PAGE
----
30.5% of all households were made up of individuals and 18.1% had someone living alone, 65 years of age or older. The average household size was 2.31 and the average family size was 2.86. In the town, the population was spread out with 21.8% under the age of 18, 7.6% from 18 to 24, 27.9% from 25 to 44, 23.8% from 45 to 64, 18.9% who were 65 years of age or older. The median age was 40 years. For every 100 females, there were 85.0 males. For every 100 females age 18 and over, there were 87.7 males. The median income for a household in the town was $31,736, the median income for a family was $38,500. Males had a median income of $35,083 versus $17,422 for females; the per capita income for the town was $15,184. About 5.9% of families and 9.8% of the population were below the poverty line, including 5.5% of those under age 18 and 18.7% of those age 65 or over. Frank Nunley, former linebacker for the San Francisco 49ers Media related to Lexington, Alabama at Wikimedia Commons Official website
Population density is a measurement of population per unit area or unit volume. It is applied to living organisms, most of the time to humans, it is a key geographical term. In simple terms population density refers to the number of people living in an area per kilometer square. Population density is population divided by total land water volume, as appropriate. Low densities may lead to further reduced fertility; this is called the Allee effect after the scientist. Examples of the causes in low population densities include: Increased problems with locating sexual mates Increased inbreeding For humans, population density is the number of people per unit of area quoted per square kilometer or square mile; this may be calculated for a county, country, another territory or the entire world. The world's population is around 7,500,000,000 and Earth's total area is 510,000,000 square kilometers. Therefore, the worldwide human population density is around 7,500,000,000 ÷ 510,000,000 = 14.7 per km2. If only the Earth's land area of 150,000,000 km2 is taken into account human population density is 50 per km2.
This includes all continental and island land area, including Antarctica. If Antarctica is excluded population density rises to over 55 people per km2. However, over half of the Earth's land mass consists of areas inhospitable to human habitation, such as deserts and high mountains, population tends to cluster around seaports and fresh-water sources. Thus, this number by itself does not give any helpful measurement of human population density. Several of the most densely populated territories in the world are city-states and dependencies; these territories have a small area and a high urbanization level, with an economically specialized city population drawing on rural resources outside the area, illustrating the difference between high population density and overpopulation The potential to maintain the agricultural aspects of deserts is limited as there is not enough precipitation to support a sustainable land. The population in these areas are low. Therefore, cities in the Middle East, such as Dubai, have been increasing in population and infrastructure growth at a fast pace.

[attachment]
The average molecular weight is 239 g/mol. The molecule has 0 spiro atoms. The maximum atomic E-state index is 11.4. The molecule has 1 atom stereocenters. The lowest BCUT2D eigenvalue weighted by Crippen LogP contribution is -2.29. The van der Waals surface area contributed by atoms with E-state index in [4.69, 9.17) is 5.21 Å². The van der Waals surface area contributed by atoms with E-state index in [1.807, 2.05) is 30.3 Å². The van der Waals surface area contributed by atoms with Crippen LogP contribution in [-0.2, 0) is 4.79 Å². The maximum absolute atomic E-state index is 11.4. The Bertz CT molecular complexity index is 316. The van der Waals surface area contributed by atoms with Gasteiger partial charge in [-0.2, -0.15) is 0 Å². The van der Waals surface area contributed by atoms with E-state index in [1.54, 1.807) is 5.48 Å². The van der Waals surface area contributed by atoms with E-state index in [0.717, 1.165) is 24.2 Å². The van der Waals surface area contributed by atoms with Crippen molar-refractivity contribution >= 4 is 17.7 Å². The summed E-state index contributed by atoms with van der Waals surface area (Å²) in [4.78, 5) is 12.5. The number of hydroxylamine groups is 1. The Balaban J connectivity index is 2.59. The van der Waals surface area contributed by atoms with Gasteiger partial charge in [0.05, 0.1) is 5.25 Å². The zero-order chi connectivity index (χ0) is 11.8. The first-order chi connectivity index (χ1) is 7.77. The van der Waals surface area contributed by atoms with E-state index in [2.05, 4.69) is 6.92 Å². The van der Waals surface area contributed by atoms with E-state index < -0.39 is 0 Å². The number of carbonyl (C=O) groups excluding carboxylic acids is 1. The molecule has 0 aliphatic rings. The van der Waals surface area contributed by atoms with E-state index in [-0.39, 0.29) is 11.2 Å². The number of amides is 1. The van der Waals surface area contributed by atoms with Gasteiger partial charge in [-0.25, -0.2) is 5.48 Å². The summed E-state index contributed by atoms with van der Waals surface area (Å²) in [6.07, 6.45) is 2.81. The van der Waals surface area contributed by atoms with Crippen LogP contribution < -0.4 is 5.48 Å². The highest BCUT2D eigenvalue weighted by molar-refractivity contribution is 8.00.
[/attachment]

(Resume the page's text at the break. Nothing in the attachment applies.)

Cities with high population densities are, by some, considered to be overpopulated, though this will depend on factors like quality of housing and infrastructure and access to resources. Most of the most densely populated cities are in Southeast Asia, though Cairo and Lagos in Africa fall into this category. City population and area are, however dependent on the definition of "urban area" used: densities are invariably higher for the central city area than when suburban settlements and the intervening rural areas are included, as in the areas of agglomeration or metropolitan area, the latter sometimes including neighboring cities. For instance, Milwaukee has a greater population density when just the inner city is measured, the surrounding suburbs excluded. In comparison, based on a world population of seven billion, the world's inhabitants, as a loose crowd taking up ten square feet per person, would occupy a space a little larger than Delaware's land area; the Gaza Strip has a population density of 5,046 pop/km.
Although arithmetic density is the most common way of measuring population density, several other methods have been developed to provide a more accurate measure of population density over a specific area. Arithmetic density: The total number of people / area of land Physiological density: The total population / area of arable land Agricultural density: The total rural population / area of arable land Residential density: The number of people living in an urban area / area of residential land Urban density: The number of people inhabiting an urban area / total area of urban land Ecological optimum: The density of population that can be supported by the natural resources Demography Human geography Idealized population Optimum population Population genetics Population health Population momentum Population pyramid Rural transport problem Small population size Distance sampling List of population concern organizations List of countries by population density List of cities by population density List of city districts by population density List of English districts by population density List of European cities proper by population density List of United States cities by population density List of islands by population density List of U.
S. states by population density List of Australian suburbs by population density Selected Current and Historic City, Ward & Neighborhood Density Duncan Smith / UCL Centre for Advanced Spatial Analysis. "World Population Density". Exploratory map shows data from the Global Human Settlement Layer produced by the European Commission JRC and the CIESIN Columbia University